While children have a right to know about a pandemic sweeping the globe, adults should protect them from any distress.
With many of the world’s people confined to their homes amid efforts to curb the spread of the coronavirus pandemic, families are finding themselves spending more time than ever together.
For many, this is an unexpected opportunity to connect with spouses, children and siblings. But one question has come bubbling up: How should adult caregivers be talking about coronavirus to the children in their lives?
How vulnerable are children to coronavirus?
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Doctor’s Note: What we know about coronavirus and children
Coronavirus and the disease it causes, COVID-19, dominate headlines and our conversations which, in turn, can pass on our anxieties to children trying to understand what is happening and why they are suddenly isolated from their friends, extended family and regular routines.
According to UNICEF, children “can be particularly vulnerable to feelings of anxiety, stress and sadness” during such a crisis, which makes it important that the adults in their lives provide a safe, reliable space to discuss these feelings in.
The tools you should use to talk to children about coronavirus are very similar to how you should talk to them about any other development in their lives.
Listen to them
It is important to first understand how much your child knows about the pandemic, so ask them open-ended questions and listen carefully.
Listen to them fully, with no distractions, but allow them to undertake a soothing activity like colouring if they are more comfortable that way. Make sure they know they can speak to you or any other adult in their life whenever they need to.
Do not dismiss their concerns, even with reassuring statements such as: “No, that would never happen,” or “Don’t worry about that.” Acknowledge their concerns fully and honestly, and tell them there are countless adults working hard to try to end this.
If your child is very young and does not know about the pandemic, you may not need to bring it up yet, just take this as an opportunity to stress the importance of good hygiene – and go back to colouring together.
Be honest with them
Honesty and accuracy can go a long way to helping children come to terms with what they hear, according to the US Centers for Disease Control and Prevention (CDC).
It is important to provide children with information, but as their caregiver, you need to balance truthfulness with what is appropriate for their age and developmental level.
“Use age-appropriate language, watch their reactions, and be sensitive to their level of anxiety,” UNICEF advised.
If the child asks a question you do not know the answer to, take it as an opportunity to explore together. Children do not actually need to think the adults in their lives know everything, and researching the answers together is a good opportunity to inform them about what reliable sources of information are out there.
A word of caution – do not spend too much time on this as it can increase a child’s anxiety. Keep an eye on their level of focus, breathing patterns and any signs of agitation as a cue to wrap up.
Maintain structure in their lives
Children need structure now as much as they ever did, even if they are not physically going to school or attending extracurricular activities.
“Keep regular routines and schedules as much as possible, especially before they go to sleep, or help create new ones in a new environment,” UNICEF said.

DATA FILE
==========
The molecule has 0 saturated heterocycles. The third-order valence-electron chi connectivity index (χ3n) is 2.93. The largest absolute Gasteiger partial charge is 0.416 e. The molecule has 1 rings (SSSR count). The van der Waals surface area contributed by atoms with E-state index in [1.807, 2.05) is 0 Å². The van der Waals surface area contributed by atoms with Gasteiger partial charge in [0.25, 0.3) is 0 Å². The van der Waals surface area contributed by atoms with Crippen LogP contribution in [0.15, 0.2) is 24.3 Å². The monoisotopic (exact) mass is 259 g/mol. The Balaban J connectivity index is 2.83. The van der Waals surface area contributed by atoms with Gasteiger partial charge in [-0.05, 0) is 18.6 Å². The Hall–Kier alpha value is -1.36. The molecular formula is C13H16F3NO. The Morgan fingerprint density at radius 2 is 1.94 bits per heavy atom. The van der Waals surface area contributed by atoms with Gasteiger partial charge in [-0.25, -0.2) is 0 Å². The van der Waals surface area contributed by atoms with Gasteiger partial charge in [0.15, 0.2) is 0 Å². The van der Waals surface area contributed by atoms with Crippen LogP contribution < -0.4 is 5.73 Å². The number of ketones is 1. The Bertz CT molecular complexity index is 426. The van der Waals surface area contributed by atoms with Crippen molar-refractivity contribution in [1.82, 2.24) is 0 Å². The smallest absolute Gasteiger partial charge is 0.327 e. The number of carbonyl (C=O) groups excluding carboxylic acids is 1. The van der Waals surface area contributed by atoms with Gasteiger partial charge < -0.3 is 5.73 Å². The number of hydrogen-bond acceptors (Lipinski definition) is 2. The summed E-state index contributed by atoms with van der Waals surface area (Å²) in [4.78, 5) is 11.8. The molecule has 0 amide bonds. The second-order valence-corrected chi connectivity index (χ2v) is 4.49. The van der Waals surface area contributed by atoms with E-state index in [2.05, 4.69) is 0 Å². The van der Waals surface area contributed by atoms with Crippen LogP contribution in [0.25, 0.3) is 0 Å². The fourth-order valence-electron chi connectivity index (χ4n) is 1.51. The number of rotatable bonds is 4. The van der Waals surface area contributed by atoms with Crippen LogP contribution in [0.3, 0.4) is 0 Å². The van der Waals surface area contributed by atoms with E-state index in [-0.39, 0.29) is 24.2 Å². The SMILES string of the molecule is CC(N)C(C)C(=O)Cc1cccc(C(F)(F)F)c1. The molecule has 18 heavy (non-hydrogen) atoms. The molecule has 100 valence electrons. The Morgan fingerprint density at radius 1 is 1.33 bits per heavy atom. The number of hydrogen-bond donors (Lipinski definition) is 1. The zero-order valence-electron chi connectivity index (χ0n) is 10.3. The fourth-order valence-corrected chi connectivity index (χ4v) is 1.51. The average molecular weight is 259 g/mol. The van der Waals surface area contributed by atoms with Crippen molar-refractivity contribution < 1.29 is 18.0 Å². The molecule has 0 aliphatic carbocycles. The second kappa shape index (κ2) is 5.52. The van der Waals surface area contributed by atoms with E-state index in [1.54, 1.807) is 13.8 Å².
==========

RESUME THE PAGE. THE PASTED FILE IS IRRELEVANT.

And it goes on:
Maintaining a routine tells a child that life has not really changed that much, and that reassurance helps them cope with the things that have changed.
Children are also likely to react to adults’ stress levels, so make sure you take time to do some relaxing activities on your own to keep your own anxieties in check.
Finally, take time to play together as much as possible; this keeps children feeling connected and secure.
Avoid stigma, share kindness
When talking to children about coronavirus, it is important to avoid language that can lead to assumptions blaming others for the situation. This is likely best done by being as matter-of-fact as possible, and presenting as balanced an image as you can.
Explain to children that the illness has nothing to do with what someone looks like or where they come from. Viruses can make anyone sick, regardless of race or ethnicity.
Try to ask if the child has experienced, witnessed, or contributed to coronavirus bullying. Use neutral questions, such as: “Have you heard anyone saying one of the kids in your class is making others sick? Why do you think they said that about him/her?”
With so much negativity to tackle, you will enjoy an opportunity to share heart-warming stories with your child.
Tell them about the health workers risking their lives, the scientists working around the clock, the volunteers bringing groceries and having conversations through plate-glass windows with elderly quarantined people.
You can also encourage them to reach out to grandparents or far-away aunts and uncles more often, using video chat applications. If your child is a fan of crafts projects, you can put them to work making cards for everyone in the extended family, that way they too can take part in spreading some kindness and love.
Make hygiene precautions fun
Most children are not fans of standing for 20 seconds while they wash their hands, but we know it has to be done, especially after going to the toilet, before and after eating, and after coughing, sneezing, or blowing their nose.
Try to make it fun, sing a few verses of a nursery rhyme or do a little dance with them to help them count down.
A points system, praise, or a gold star will also go a long way towards encouraging younger children to cough or sneeze into their elbows or into a tissue they dispose of right away.
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